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AMLO’s Pro-Working Class Policies Are Why Poverty Decreased In Mexico

Above Photo: AMLO’s administration has more than doubled the country’s minimum wage since taking office. AMLO.

The sensible policies taken by AMLO’s government are the reason for a significant reduction in poverty.

Yet mainstream media claims the causes are “unclear”.

On August 10, the Mexican National Council for the Evaluation of Social Development Policy (CONEVAL) released a report revealing that from 2018 to 2022, the poverty rate declined from 49.9% of the population below the poverty line to 43.5%. In Mexico, the income poverty line is measured as those earning below the monetary value of what is required to afford food and non-food necessities each month.

In these same four years, the “multidimensional poverty” level decreased from 41.9% to 36.3% of the total population. Multidimensional poverty is a unique metric used in Mexico to measure poverty not only in terms of income levels, but also in terms of the deprivation of social rights. According to CONEVAL, “in 2022, 36 out of every 100 people in Mexico presented at least one deprivation in their social rights and had a monthly income per person insufficient to acquire a food basket, as well as necessary goods and services.”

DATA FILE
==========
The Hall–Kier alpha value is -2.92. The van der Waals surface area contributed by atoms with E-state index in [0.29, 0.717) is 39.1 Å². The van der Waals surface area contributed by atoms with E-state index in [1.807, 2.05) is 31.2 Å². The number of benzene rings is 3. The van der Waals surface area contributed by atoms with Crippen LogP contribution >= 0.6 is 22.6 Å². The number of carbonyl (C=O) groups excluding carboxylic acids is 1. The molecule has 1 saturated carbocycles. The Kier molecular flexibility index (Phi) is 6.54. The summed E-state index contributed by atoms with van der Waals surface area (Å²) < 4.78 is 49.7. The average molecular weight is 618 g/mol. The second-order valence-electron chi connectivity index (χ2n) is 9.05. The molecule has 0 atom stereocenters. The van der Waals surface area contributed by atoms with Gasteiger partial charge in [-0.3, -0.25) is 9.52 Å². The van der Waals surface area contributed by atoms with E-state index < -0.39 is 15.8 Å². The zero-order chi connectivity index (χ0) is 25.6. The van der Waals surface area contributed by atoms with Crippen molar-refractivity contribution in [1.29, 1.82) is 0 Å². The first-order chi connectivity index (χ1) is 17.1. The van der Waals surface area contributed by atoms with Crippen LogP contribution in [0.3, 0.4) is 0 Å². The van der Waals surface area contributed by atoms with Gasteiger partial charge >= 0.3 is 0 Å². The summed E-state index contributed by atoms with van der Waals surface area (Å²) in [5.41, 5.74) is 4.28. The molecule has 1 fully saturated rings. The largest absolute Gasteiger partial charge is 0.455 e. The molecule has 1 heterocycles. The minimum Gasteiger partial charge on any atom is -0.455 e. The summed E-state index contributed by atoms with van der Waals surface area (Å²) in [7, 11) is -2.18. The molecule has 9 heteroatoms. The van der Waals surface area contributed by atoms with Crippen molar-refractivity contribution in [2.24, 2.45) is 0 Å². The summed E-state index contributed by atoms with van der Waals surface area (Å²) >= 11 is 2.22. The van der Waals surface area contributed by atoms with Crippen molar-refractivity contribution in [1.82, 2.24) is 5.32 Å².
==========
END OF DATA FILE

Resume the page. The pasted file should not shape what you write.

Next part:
Extreme poverty (those too poor to afford enough food) saw a slight increase—from 7.0% in 2018 to 7.1% in 2022. However, extreme poverty levels still remain at historic lows in the context of the past 30 years.

According to the Associated Press, “it was unclear what was behind the reduction in poverty.” But some analysts say that this is an attempt to distract from Mexican President Andrés Manuel López Obrador’s clear anti-poverty measures. The AP is “seemingly ignoring the obvious fact that the decline coincides with the change in public policy implemented by his government,” writes journalist José Luis Granados Ceja.

AMLO’s administration has more than doubled the country’s minimum wage since taking office—from an equivalent of USD 4.50 in 2018 to USD 12 today. Unemployment levels have reached historic lows. Welfare programs for the people of Mexico have expanded with AMLO’s introduction of supplementary pension payments for the elderly and scholarship and apprenticeship programs for young people.

“Currently, at least 30 million households directly benefit from a Welfare Program or a portion, however small, of the national budget. And the remaining five million households that live in better conditions have also benefited, because our economic policy has improved the purchasing power of families and strengthened the domestic market,” AMLO declared at a massive rally in Zócalo square in July.

But bizarrely, the Associated Press undermines those welfare programs, writing that “because those programs are not means-tested—they are given to anyone who qualifies, regardless of income level—it is not clear whether they have particularly helped the poorest Mexicans.”

AP also serves readers a big dose of neoliberal orthodoxy, there’s plenty of evidence backing the efficacy of universal programs,” writes Granados Ceja.

The AP also plays up the importance of monetary remittances sent to poor Mexicans from abroad, although as Mexican economist Gerardo Esquivel comments, remittances account for “relatively little” of the poverty reduction.

“Remittances represent just over 2% of household income,” he writes. “Of course, for those who receive them, that importance is much greater, but it could not explain these results.”

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